Of course, since 2013 the MYP Next Chapter has taken place, and is now up and running. It is a great updated to the programme, and it is easy to put high-impact teaching practices to work to generate success in MYP… and send great learners up to DP.

I used the ideas in this presentation as the foundation for some assignments with the University of Bath, and in forming the pragmatic definition of inquiry. The rest of this post remains untouched and reflects my thinking back in 2013.

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Reflection: March 2013

Last Saturday I led my first conference breakout session, at the IB Asia Pacific Regional Conference 2013. It was hugely nerve-wracking, yet thoroughly enjoyable and well worth doing. As James MacDonald said in his session on Creativity, there’s nothing like doing a presentation on a topic to make you learn a lot about it – quickly!

When I was preparing the session, I had a few aims in mind:

  1. Pick a topic of discussion that would generate interest and be relevant to everyone in the audience.
  2. Develop a resource that would be used beyond the conference session, giving something tangible that participants could take home and work on.
  3. Facilitate something interactive, rather than a one-way information dump.

Also, after reading more about the Hattie meta-analysis, I wanted to introduce this as a ‘lense’ for these discussions. Whichever side of the fence one may sit with regard to the MYP-DP transition, it is hard to argue with evidence-based teaching and learning. There are strong practices from the DP that can be used in the MYP, as well as strong practices from the PYP and MYP that DP teachers might appreciate more fully with the evidence base.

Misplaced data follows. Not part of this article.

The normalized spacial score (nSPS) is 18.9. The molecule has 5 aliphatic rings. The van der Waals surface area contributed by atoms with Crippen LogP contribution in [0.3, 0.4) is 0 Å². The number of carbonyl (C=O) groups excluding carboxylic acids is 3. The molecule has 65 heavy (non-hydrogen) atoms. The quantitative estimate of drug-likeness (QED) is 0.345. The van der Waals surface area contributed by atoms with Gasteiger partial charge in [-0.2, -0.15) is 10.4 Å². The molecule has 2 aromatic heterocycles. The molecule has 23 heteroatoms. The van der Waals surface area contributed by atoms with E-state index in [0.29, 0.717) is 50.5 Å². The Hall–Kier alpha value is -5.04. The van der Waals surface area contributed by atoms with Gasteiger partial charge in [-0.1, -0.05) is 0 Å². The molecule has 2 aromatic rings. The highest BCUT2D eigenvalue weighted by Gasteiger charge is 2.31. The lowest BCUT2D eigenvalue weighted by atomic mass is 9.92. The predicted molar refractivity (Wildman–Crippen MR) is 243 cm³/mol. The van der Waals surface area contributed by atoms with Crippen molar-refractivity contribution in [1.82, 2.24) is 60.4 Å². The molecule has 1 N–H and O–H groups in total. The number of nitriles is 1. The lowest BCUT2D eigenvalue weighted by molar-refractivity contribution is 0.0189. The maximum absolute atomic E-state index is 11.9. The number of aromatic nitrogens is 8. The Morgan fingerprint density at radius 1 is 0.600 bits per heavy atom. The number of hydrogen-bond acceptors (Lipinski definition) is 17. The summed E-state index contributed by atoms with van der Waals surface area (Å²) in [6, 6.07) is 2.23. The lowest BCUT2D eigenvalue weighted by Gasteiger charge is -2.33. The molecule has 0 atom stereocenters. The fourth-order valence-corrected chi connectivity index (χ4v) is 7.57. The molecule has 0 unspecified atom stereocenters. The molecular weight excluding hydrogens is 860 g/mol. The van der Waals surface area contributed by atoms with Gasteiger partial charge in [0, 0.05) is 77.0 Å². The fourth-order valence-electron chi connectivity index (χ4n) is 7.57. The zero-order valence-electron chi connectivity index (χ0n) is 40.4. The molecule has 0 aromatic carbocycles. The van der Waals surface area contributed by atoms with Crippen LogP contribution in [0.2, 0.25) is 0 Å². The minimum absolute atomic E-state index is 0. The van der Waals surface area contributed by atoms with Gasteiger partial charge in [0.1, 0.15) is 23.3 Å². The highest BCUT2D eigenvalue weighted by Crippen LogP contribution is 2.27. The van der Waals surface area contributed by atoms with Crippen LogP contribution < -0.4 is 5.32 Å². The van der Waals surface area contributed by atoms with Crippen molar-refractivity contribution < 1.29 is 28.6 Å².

To (try to) achieve this, I built a wikispace for resources, along with a Prezi for the session and some Wallwishers to collect participant ideas. I was careful to choose tools that would be available to participants when they got home (thanks http://www.blockedinchina.net/), and would be easy to use in the session. This meant many, many hours of preparation.

The premise was simple: are there significant ‘gaps’ between MYP and DP, either real or perceived, what does the evidence say about them (based on the Hattie meta-analysis), and what can we do about them?

MYP Mind the Gap

MYP Mind the Gap: Click to go to the Prezi for my session.

I tried to classify some of the tensions into three main domains. The links take you to the wikispaces page for each.

In each domain, I summarised some of the key findings from the Hattie meta-analysis, and then provided a number of quotes and provocations for groups to discuss: this was an attempt at differentiation by interest, and as I circulated, I could see that there was a great diversity in the interests of the groups. Some groups diverged from the MYP-DP issues and got really into looking at the Hattie resources, which was fine by me – at least there was a take-home for them.

I was even able to include a shout-out to the #MYPChat and extend an invitation to all to join in.

The session turned out better than I had expected, and was worth the work.

The room was busy, with a couple of latecomers standing, and I tried to encourage a loud and collegial discussion. From the first stimulus question, people were engaged – it is clearly an issue that resonates with many schools. I joked at one point that I could just leave the room, but really I probably could have done. I was thrilled to see groups form that did not previously know each other, and one group near the front were lovely – some ladies from India, Indonesia and Malaysia who found they all faced similar challenges of national curricula as well as MYP-DP transitions. I hope they stay in touch with each other!

The hour flew by – which I expected – and I got the sense that the participants enjoyed it. The feedback I received after the session was very positive. Although we had some issues with connecting to the Wallwishers for posting ideas there was little need (that was probably a tech-step too far for some people), everyone received a paper ticket with the URL and QR code, so they can revisit the domains of tension in their own schools.

One comment I’ve had a couple of times is that there is enough material in this to develop a full workshop, which would be cool: taking an evidence-based view of teaching and learning across the transition to strengthen our practices. As the IB grows in its research base and strengthens its provision of pedagogical workshops, this might have a place.

So next year: MYP Mind the Gap, Part 2? [Edit 2017: I did propose this, but nope]